Love Spells and Other Disasters by Angie Barrett: What started out as an innocent enough business venture for their high school Marketing project sees unlikely duo Abby and Rowan team up to perhaps settle a historical score and earn Abby the reference she desperately needs to get into the university of her dreams.
Leveraging Rowans witchypooish and ‘weird girl’ social status, the girls conceive the plan to create a love spell booth in the lead up to Valentine’s Day selling crush spells for $10 a pop. Except the twist is, Rowan’s spells actually work courtesy of her unrealised magical bloodline. Having been raised by her mother who is a renowned supernatural author and ghost whisperer after her father tragically died in a car accident when Rowan was young, she has developed a healthy dollop of skepticism regarding all things mystical and esoteric. Hence, it takes Rowan quite a bit of convincing that she may just have some skills in the magical department after all. But of course, what starts out as a thrilling venture goes pear shaped quickly as more and more students, desperate to fall in love have no idea how powerful a love spell can be and despite Rowan trying to put a stop to it when the casualties begin to stack up, Abby will stop at nothing to get what she wants.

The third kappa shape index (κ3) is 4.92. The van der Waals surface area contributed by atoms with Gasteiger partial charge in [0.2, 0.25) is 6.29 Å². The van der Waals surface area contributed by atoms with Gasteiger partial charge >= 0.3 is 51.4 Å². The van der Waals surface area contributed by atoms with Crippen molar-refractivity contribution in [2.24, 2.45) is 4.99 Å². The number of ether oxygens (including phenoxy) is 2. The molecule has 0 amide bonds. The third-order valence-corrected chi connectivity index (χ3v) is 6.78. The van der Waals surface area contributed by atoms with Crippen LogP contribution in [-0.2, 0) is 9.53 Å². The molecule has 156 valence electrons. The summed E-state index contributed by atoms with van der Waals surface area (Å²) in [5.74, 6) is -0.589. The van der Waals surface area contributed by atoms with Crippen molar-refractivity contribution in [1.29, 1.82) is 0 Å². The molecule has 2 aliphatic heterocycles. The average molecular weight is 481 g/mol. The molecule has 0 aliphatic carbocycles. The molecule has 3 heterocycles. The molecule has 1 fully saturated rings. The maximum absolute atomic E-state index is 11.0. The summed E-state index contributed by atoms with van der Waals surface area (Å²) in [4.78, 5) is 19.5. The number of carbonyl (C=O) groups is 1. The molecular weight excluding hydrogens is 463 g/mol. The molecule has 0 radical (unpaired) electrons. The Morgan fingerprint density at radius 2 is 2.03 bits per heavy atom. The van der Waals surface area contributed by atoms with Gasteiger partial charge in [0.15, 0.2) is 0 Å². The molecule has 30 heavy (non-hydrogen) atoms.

Be careful what you wish for and don’t meddle in other people’s business were the two dominant themes that sat as a clear moral backbone throughout. And whilst Barrett succeeded in creating a few quirky and fringish characters, particularly in terms of Rowan, her mother and her best friend Ethan, there were a few scenes that promoted seriously unhealthy high school relationships, including glorified promiscuity and inherent sexism.
This was courtesy of the typical popular girl and football team cliché that ran as a bit of a side current given Abby was one of the key players in the popular social group. In some ways this undermined the moral intent and so the lessons for a young adult reader were marred when there was very real potential to go in a different and far more intelligent direction given the initial set-up within the narrative.
Romantically, there were many moments that were super sweet, if not a little cheesy, and whilst I was disappointed in a few key aspects, there were some important lessons that came together nicely in the end. Undoubtedly, the biggest and certainly most relevant takeaway centred on volunteerism and that perhaps this should be something everyone endeavours to partake in, as generosity and kindness certainly create a much calmer and happier world.
Publication: 1st February 2021 | Entangled: Teen |
I didn’t know when I wrote the first love spell that it would actually make things happen. Like, actually make people fall in love with each other…
How could I have known something like that? I mean, magic isn’t real, right?
But here’s the thing—the spell does work and so does the next one and the next one…and suddenly I’m getting a whole lot of attention from everyone at my high school. Me, Blend-into-the-Walls, Please-Let-Me-Introvert-in-Peace Rowan Marshall. And not only that, but I’ve also caught the attention of Luca Russo, a godlike, football-playing hottie who claims he likes me just the way I am. Ummm…
But as I’m about to learn, playing around with things you don’t understand means when things go wrong—like really, very awfully wrong—you don’t know how to fix them.